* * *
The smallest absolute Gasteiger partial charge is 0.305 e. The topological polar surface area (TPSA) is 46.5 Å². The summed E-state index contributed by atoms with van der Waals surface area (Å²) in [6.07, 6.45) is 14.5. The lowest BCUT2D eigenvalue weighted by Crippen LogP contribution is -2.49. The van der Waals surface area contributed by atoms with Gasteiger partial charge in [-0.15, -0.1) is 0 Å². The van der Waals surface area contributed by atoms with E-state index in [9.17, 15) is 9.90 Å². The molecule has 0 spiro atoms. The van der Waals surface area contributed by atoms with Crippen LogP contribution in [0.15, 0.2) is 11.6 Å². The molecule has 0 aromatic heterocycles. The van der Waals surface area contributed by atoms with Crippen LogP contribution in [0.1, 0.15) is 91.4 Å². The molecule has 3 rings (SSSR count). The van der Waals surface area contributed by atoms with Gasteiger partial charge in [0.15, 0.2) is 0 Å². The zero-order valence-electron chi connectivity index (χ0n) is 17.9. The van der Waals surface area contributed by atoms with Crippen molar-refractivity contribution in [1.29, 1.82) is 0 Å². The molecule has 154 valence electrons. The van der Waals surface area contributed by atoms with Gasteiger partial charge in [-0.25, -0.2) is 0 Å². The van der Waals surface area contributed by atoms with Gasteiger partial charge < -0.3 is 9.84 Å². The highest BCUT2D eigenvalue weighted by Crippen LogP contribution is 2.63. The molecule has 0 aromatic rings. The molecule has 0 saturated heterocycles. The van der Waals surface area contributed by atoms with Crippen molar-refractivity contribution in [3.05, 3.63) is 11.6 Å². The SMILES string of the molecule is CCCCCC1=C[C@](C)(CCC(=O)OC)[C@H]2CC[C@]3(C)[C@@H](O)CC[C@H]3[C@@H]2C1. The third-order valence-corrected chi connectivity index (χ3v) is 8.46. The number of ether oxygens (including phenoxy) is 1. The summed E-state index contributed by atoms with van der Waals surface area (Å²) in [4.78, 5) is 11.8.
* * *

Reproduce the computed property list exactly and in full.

The smallest absolute Gasteiger partial charge is 0.305 e. The topological polar surface area (TPSA) is 46.5 Å². The summed E-state index contributed by atoms with van der Waals surface area (Å²) in [6.07, 6.45) is 14.5. The lowest BCUT2D eigenvalue weighted by Crippen LogP contribution is -2.49. The van der Waals surface area contributed by atoms with Gasteiger partial charge in [-0.15, -0.1) is 0 Å². The van der Waals surface area contributed by atoms with E-state index in [9.17, 15) is 9.90 Å². The molecule has 0 spiro atoms. The van der Waals surface area contributed by atoms with Crippen LogP contribution in [0.15, 0.2) is 11.6 Å². The molecule has 0 aromatic heterocycles. The van der Waals surface area contributed by atoms with Crippen LogP contribution in [0.1, 0.15) is 91.4 Å². The molecule has 3 rings (SSSR count). The van der Waals surface area contributed by atoms with Gasteiger partial charge in [0.15, 0.2) is 0 Å². The zero-order valence-electron chi connectivity index (χ0n) is 17.9. The van der Waals surface area contributed by atoms with Crippen molar-refractivity contribution in [1.29, 1.82) is 0 Å². The molecule has 154 valence electrons. The van der Waals surface area contributed by atoms with Gasteiger partial charge in [-0.25, -0.2) is 0 Å². The van der Waals surface area contributed by atoms with Gasteiger partial charge < -0.3 is 9.84 Å². The highest BCUT2D eigenvalue weighted by Crippen LogP contribution is 2.63. The molecule has 0 aromatic rings. The molecule has 0 saturated heterocycles. The van der Waals surface area contributed by atoms with Crippen molar-refractivity contribution in [3.05, 3.63) is 11.6 Å². The SMILES string of the molecule is CCCCCC1=C[C@](C)(CCC(=O)OC)[C@H]2CC[C@]3(C)[C@@H](O)CC[C@H]3[C@@H]2C1. The third-order valence-corrected chi connectivity index (χ3v) is 8.46. The number of ether oxygens (including phenoxy) is 1. The summed E-state index contributed by atoms with van der Waals surface area (Å²) in [4.78, 5) is 11.8.